Since this is not very well known, there are going to be very few email addresses using this feature, but that’s still good because it limits the amount of data to crawl through. Finding a pattern within 5M addresses is going to take a while, finding one in 4k is much easier:

$ egrep '.*+.*@.*' good-addresses.txt | sed -e '/.*@.*@.*/d' > experts-addresses.txt

The second command filters out some false positives due to two addresses being on the same line; the results from the source file I started with is 3964 addresses. Now we’re talking. Let’s extract the extensions from those good addresses:

$ sed -e 's:.*+(.*)@.*:1:' experts-addresses.txt | sort > extensions.txt

The first obvious thing you can do is figure out if there are duplicates. While the single extensions are probably interesting too, finding a pattern is easier if you have people using the same extension, especially since there aren’t that many. So let’s see which extensions are common:

$ sed -e 's:.*+(.*)@.*:1:' experts-addresses.txt | sort | uniq -c -d | sort -n > common-extensions.txt

An obvious quick look look of that shows that a good chunk of the extensions (the last line in the generated file) used were referencing xtube – which you may or may not know as a porn website – reminding me of the YouPorn-related leak two and a half years ago. Scouring through the list of extensions, it’s also easy to spot the words “porn” and “porno”, and even “nudeceleb” making the list probably quite up to date.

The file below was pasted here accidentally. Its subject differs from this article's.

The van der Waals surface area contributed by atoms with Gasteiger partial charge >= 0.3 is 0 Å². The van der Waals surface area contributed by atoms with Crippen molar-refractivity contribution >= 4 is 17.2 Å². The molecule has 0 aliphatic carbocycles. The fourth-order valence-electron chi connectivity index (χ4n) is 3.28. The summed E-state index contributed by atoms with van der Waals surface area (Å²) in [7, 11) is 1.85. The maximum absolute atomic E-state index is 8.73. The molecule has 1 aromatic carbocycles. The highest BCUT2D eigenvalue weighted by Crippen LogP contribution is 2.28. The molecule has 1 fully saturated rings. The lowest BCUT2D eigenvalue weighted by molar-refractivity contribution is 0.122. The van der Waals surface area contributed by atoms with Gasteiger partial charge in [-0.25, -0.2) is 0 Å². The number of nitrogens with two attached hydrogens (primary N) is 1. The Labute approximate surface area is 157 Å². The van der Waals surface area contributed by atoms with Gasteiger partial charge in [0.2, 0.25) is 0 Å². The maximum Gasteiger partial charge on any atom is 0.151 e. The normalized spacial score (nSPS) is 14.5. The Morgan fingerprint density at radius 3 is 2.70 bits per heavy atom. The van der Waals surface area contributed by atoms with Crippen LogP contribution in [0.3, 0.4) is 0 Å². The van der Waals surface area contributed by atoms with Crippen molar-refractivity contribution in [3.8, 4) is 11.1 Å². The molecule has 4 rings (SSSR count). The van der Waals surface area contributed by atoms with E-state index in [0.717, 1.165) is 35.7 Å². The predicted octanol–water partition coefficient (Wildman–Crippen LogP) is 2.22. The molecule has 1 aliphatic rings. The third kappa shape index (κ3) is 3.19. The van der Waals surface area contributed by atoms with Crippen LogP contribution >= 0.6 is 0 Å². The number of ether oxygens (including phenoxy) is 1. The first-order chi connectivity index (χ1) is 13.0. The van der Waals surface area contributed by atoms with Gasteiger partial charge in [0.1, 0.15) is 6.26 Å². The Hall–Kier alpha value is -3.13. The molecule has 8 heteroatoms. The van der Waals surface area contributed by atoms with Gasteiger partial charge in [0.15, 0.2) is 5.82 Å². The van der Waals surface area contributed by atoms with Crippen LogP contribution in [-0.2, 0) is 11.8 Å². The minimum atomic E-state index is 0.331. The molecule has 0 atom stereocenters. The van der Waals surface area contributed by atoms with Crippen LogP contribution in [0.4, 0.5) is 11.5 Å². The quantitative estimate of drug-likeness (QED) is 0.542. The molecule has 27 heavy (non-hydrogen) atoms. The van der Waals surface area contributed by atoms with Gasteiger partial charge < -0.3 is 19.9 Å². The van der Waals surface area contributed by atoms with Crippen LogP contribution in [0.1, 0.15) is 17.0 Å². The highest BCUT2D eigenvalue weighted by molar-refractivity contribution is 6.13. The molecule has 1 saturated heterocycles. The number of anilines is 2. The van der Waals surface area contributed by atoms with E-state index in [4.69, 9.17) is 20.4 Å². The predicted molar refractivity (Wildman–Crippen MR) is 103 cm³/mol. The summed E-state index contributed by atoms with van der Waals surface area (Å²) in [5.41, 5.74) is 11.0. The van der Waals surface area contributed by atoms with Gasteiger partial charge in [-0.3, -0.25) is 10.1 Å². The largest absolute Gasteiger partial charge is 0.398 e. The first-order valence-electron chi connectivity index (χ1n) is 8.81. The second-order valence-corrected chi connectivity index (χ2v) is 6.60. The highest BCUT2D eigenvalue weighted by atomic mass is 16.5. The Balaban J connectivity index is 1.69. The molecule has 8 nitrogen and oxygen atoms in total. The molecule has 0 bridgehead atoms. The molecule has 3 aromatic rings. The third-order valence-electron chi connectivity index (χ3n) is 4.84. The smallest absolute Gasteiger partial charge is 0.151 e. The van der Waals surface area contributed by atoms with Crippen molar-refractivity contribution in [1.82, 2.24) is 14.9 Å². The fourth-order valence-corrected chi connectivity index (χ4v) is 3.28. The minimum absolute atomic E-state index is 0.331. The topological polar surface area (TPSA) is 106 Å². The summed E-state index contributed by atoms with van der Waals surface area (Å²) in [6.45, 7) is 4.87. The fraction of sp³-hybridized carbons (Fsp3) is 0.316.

Just looking at the list of extensions shows a few patterns. Things like friendster, comicbookdb (and variants like comics, comicdb, …) and then daz (dazstudio), and mythtv. As RT points out it might very well be phishing attempts, but it is also well possible that some of those smaller sites such as comicbookdb were breached and people just used the same passwords for their GMail address as the services (I used to, too!), which is why I think mandatory registrations are evil.

The final automatic interesting discovery you can make involves checking for full domains in the extensions themselves:

fgrep . extensions.txt | sort -u

This will give you which extensions include a dot in the name, many of which are actually proper site domains: xtube figures again, and so does comicbookdb, friendster, mythtvtalk, dax3d, s2games, policeauctions, itickets and many others.